Predictors of utilities for health states in early stage prostate cancer

Department of Urology, University of California-Los Angeles, Los Angeles, CA 90095-1738, USA.
The Journal of Urology (Impact Factor: 4.47). 10/2001; 166(3):942-6. DOI: 10.1097/00005392-200109000-00031
Source: PubMed


When faced with treatment choices for early stage prostate cancer, patients must balance the survival benefit of a treatment with its morbidity. Little is known about how patients balance these trade-offs. To further our understanding of patient decision making we assessed patient utilities for prostate cancer treatment related morbidities. We determined whether patient utilities were predicted by sociodemographic characteristics or baseline genitourinary function.
We evaluated 401 men undergoing prostate needle biopsy for suspicion of prostate cancer at university, Veterans Affairs and public hospitals. Study design included a prospective cross-sectional cohort with correlation and multivariate analysis. Subjects were studied with 2 established health related quality of life instruments. Patient utilities were assessed with an interactive software application.
On multivariate analysis utility for current general health was a significant predictor of utilities for treatment related morbidities. Surprisingly baseline urinary, sexual and bowel function scores did not correlate well with respective utilities for potential incontinence, impotence or radiation proctitis. In other words, men with good and imperfect baseline function were equally willing to risk impairment to preserve life.
Men who perceived that general health was better appear to place higher value on quantity of life, while those who already are suffering from poor general health place higher value on quality of life. Ethnicity appears to modify some effects of other variables on patient preference. Utility assessment provides a quantitative tool to aid physicians in counseling patients when making treatment decisions for localized prostate cancer.

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    • "Some factors have been shown to be associated with subjective preferences for treatment. For instance, age [6-8], ethnicity[7], marital status[9], education[9], current general health [7], and baseline sexual and urological functions[6-8,10] have been shown to be associated with prostate cancer utilities in previous studies. However, the findings remain inconsistent in predicting prostate cancer treatment utilities. "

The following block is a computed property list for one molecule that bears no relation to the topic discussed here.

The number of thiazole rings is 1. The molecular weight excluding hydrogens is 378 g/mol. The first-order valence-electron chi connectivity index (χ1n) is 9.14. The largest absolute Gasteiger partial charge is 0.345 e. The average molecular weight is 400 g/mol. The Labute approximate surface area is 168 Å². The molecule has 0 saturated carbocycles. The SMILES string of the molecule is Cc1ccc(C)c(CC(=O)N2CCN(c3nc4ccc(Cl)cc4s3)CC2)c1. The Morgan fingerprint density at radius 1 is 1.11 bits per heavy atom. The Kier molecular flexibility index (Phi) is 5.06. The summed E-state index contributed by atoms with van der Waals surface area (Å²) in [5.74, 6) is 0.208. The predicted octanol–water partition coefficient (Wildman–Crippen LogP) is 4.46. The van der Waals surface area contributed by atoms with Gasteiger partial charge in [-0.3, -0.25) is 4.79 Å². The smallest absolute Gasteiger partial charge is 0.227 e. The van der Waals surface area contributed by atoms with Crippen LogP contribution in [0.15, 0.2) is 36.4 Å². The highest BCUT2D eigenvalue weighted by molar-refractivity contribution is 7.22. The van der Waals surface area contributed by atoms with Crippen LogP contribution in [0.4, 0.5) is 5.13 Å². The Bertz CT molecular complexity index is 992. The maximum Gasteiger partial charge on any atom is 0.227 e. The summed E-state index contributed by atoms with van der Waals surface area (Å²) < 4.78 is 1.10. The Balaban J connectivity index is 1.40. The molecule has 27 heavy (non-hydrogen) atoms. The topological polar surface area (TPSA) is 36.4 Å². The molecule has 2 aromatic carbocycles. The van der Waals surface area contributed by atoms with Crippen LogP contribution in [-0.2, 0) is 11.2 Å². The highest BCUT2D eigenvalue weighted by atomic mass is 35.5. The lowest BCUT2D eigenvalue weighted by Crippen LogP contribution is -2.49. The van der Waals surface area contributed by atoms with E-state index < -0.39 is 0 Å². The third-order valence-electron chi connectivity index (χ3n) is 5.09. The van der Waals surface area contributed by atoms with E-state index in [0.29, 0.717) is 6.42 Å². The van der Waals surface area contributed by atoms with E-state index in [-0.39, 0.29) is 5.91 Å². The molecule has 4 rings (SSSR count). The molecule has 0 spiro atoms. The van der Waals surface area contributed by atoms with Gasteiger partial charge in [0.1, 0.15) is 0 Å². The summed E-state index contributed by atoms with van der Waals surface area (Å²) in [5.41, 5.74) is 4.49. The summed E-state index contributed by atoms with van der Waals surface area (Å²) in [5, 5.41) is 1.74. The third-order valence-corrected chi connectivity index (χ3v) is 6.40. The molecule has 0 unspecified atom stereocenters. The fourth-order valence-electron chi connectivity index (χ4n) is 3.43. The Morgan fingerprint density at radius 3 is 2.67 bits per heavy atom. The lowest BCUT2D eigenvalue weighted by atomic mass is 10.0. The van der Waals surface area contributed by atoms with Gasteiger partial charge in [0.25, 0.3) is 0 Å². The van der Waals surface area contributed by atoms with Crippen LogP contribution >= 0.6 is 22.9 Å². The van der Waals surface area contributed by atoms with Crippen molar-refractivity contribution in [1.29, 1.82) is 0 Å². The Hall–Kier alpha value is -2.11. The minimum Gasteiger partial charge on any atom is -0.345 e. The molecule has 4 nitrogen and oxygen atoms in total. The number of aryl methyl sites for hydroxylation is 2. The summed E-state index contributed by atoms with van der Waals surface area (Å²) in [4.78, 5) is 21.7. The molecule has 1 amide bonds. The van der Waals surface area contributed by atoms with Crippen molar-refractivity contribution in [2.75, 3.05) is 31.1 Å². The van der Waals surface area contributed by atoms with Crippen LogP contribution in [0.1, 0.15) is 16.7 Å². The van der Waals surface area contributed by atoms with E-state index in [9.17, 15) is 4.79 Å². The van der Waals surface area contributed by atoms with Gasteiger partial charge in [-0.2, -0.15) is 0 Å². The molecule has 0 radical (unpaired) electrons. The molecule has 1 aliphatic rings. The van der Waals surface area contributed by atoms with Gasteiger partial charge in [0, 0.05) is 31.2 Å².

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    ABSTRACT: Men with prostate cancer are often challenged to choose between conservative management and a range of available treatment options each carrying varying risks and benefits. The trade-offs are between an improved life-expectancy with treatment accompanied by important risks such as urinary incontinence and erectile dysfunction. Previous studies of preference elicitation for prostate cancer treatment have found considerable heterogeneity in individuals' preferences for health states given similar treatments and clinical risks. Using latent class mixture model (LCA), we first sought to understand if there are unique patterns of heterogeneity or subgroups of individuals based on their prostate cancer treatment utilities (calculated time trade-off utilities for various health states) and if such unique subgroups exist, what demographic and urological variables may predict membership in these subgroups. The sample (N=244) included men with prostate cancer (n=188) and men at-risk for disease (n=56). The sample was predominantly white (77%), with mean age of 60 years (SD+/-9.5). Most (85.9%) were married or living with a significant other. Using LCA, a three class solution yielded the best model evidenced by the smallest Bayesian Information Criterion (BIC), substantial reduction in BIC from a 2-class solution, and Lo-Mendell-Rubin significance of <.001. The three identified clusters were named high-traders (n=31), low-traders (n=116), and no-traders (n=97). High-traders were more likely to trade survival time associated with treatment to avoid potential risks of treatment. Low-traders were less likely to trade survival time and accepted risks of treatment. The no-traders were likely to make no trade-offs in any direction favouring the status quo. There was significant difference among the clusters in the importance of sexual activity (Pearson's chi2=16.55, P=0.002; Goodman and Kruskal tau=0.039, P<0.001). In multinomial logistic regression, the level of importance assigned to sexual activity remained an independent predictor of class membership. Age and prostate cancer/at-risk status were not significant factors in the multinomial model. Most existing utility work is undertaken focusing on how people choose on average. Distinct clusters of prostate cancer treatment utilities in our sample point to the need for further understanding of subgroups and need for tailored assessment and interventions.
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